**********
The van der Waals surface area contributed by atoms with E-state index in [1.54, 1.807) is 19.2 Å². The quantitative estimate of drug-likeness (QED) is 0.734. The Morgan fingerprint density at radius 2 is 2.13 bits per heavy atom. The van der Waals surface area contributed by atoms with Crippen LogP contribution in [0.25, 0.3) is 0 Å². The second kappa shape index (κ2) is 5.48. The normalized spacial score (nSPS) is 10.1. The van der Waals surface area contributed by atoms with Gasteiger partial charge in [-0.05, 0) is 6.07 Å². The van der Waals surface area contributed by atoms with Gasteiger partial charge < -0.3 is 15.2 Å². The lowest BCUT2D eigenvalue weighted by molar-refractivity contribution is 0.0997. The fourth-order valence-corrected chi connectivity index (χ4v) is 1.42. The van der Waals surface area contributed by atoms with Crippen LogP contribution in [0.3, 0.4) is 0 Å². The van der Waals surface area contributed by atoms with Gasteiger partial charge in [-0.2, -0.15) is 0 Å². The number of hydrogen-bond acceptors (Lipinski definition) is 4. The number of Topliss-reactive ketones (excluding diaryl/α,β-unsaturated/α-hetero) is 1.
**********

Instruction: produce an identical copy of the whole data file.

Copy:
The van der Waals surface area contributed by atoms with E-state index in [1.54, 1.807) is 19.2 Å². The quantitative estimate of drug-likeness (QED) is 0.734. The Morgan fingerprint density at radius 2 is 2.13 bits per heavy atom. The van der Waals surface area contributed by atoms with Crippen LogP contribution in [0.25, 0.3) is 0 Å². The second kappa shape index (κ2) is 5.48. The normalized spacial score (nSPS) is 10.1. The van der Waals surface area contributed by atoms with Gasteiger partial charge in [-0.05, 0) is 6.07 Å². The van der Waals surface area contributed by atoms with Gasteiger partial charge < -0.3 is 15.2 Å². The lowest BCUT2D eigenvalue weighted by molar-refractivity contribution is 0.0997. The fourth-order valence-corrected chi connectivity index (χ4v) is 1.42. The van der Waals surface area contributed by atoms with Crippen LogP contribution in [0.3, 0.4) is 0 Å². The van der Waals surface area contributed by atoms with Gasteiger partial charge in [-0.2, -0.15) is 0 Å². The number of hydrogen-bond acceptors (Lipinski definition) is 4. The number of Topliss-reactive ketones (excluding diaryl/α,β-unsaturated/α-hetero) is 1.